On-screen Display Features
The OSD on the Acer XR341CK includes quite a bit of functionality and getting around it with the buttons on the bottom of the monitor isn't too difficult. I still love the flexibility of the joystick method that ASUS uses on the ROG Swift line of products but what Acer has here is pretty standard for today's displays.
As with many monitors, the buttons are hidden under the bezel and you'll have to trust your eyes and your instincts to not accidentally hit the wrong switch and turn off the panel. You get quick access to volume, input, gamer presets and overdrive settings with your first press. The arrow on the far right opens up the rest of the options.
In the picture menu you can adjust brightness, contrast, black levels and enable blue light modes that help to remove blue from your screen to help with eye strain at the expensive of color accuracy. Imagine wearing Gunnar glasses without looking like a tool.
If you want precise control over the color output on your monitor, without going the route of calibration, the XR341CK has all the options you'll want including RGB and YMC hue adjustment.
Acer has included some other unique options like the ability to display the refresh rate in the upper corner of your monitor, acting something like an embedded FRAPS counter that changes as you game even in FreeSync modes. (It's refresh rate though, not frame rate.) Aim Point will put a static image in the center of your screen to help with FPS gaming and Game Mode offers a couple of different color presets for you to choose from.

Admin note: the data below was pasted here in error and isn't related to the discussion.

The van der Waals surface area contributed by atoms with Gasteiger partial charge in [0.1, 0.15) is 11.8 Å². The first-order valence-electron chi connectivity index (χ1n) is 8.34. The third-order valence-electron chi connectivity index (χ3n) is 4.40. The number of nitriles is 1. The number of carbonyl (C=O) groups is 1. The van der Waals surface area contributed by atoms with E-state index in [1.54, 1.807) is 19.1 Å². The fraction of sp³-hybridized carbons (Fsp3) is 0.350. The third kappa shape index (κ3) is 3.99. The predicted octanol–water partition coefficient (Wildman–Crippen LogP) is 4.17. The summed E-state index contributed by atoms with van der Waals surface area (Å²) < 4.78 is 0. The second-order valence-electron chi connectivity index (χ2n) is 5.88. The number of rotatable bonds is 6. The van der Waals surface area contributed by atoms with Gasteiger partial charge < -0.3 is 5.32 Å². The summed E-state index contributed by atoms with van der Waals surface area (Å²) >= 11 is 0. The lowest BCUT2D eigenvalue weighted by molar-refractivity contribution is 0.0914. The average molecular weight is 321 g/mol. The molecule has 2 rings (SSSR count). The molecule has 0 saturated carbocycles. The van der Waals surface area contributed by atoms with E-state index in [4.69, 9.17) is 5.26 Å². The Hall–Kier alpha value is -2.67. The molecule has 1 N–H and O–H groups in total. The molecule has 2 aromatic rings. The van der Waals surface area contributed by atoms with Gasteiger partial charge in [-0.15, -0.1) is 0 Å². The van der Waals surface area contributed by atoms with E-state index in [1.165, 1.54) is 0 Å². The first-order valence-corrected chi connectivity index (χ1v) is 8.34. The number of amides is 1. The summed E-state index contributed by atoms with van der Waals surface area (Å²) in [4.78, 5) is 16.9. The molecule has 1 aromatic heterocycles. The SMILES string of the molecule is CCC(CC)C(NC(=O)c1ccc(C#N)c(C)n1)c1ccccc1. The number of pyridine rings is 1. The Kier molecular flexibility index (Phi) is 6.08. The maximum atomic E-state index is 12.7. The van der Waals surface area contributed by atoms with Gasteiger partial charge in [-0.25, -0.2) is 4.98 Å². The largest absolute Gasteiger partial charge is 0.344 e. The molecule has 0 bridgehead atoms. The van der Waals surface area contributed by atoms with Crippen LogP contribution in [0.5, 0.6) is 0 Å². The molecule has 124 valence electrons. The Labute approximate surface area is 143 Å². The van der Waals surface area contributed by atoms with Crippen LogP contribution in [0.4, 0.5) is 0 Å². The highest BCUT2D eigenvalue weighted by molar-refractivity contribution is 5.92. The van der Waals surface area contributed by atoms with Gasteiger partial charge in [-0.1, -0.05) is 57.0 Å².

The settings panel is where you can setup overdrive, set the DisplayPort input signal type, enable daisy chaining and walk through the various picture-in-picture and picture-by-picture modes.
Overdrive options include Off, Normal and Extreme. In our testing, for both NVIDIA and AMD configurations, Normal is the optimal setting. Interestingly, there is a big difference in how this monitor acts and performs with overdrive when its attached to a FreeSync-enabled system versus one that is NVIDIA-based or even AMD-based but without FreeSync support. It's an oddity and we haven't seen anything like it before – the behavior on the NVIDIA GPUs (and non-FreeSync AMD GPUs) in Extreme mode is horrible! Leaving it in Normal OD results in a high quality experience for all users though.
PiP and PbP setup is straight forward but much of the functionality seems lost without the monitor outputting a 1720×1440 EDID option to the systems they are connected to, allowing for a true side-by-side working environment. Instead, you seem to be limited to the 21:9 aspect ratio for both PiP and PbP, wasting much of the space on the panel.
Finally, here are the controls for the ambient light that glows from the bottom of panel. You can adjust the color, the style (flashing, breathing, etc.) and how bright the lights will be. Allowing the lights to stay on when the monitor goes to sleep is also up to you.